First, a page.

A REPORT ON THE BRIDGEHAMPTON CAC MEETING NOVEMBER 22, 2010

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Discussion with Trustee Havemeyer concerning access to the Sagaponack Beach from the Eastern end of Surfside Drive. Jeff Mansfield

Mr. Havemeyer related the history of Trustee ownership and governance of the bay and pond properties and beach access. He said that in the latter part of the 20th century responsibility for governance had passed to the Town Board of Southampton. In the case of this particular access, the original owners of property bordering Surfside  Drive had decided not to cede ownership of the road to the Town. Thus access to the beach at the east end remained with the property owners. The most eastern plot on Surfside drive is owned by the Town; however, the access to the beach is not controlld by the town in the opinion of adjacent landowner(s). As a result barriers have been erected and plantings installed which inhibit access to the beach at this location. Legal proceedings that challenge the basis for public access have not been defended by the Town. The CAC suggested that Jeff Mansfield , a CAC member, and Peter Larkin , a longtime Surfside property owner, try to work out  a limited access arrangement among the totality of property owners along this route. Mr. Havemeyer offered his assistance on behalf of the Trustees.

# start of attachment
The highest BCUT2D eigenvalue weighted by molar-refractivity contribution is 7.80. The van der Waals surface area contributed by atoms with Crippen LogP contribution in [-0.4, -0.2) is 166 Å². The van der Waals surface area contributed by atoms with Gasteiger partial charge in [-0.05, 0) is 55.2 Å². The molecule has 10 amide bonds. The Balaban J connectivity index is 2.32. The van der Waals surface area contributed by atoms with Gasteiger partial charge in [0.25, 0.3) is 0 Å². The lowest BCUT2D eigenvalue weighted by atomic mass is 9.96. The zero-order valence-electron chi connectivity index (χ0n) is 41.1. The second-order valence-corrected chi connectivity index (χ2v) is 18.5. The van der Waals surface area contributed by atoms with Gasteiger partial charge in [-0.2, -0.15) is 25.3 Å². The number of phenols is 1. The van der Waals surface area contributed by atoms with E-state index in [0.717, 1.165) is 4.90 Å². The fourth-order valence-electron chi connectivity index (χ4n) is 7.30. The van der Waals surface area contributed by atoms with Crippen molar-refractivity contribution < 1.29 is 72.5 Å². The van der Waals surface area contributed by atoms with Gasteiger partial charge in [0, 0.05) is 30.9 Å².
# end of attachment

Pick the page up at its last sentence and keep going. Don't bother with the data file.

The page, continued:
Twin Eagle Nursery Change of Use Application Opposition  Kathi Locovare and Daniel West , neighbors..Attorney Eric Bregman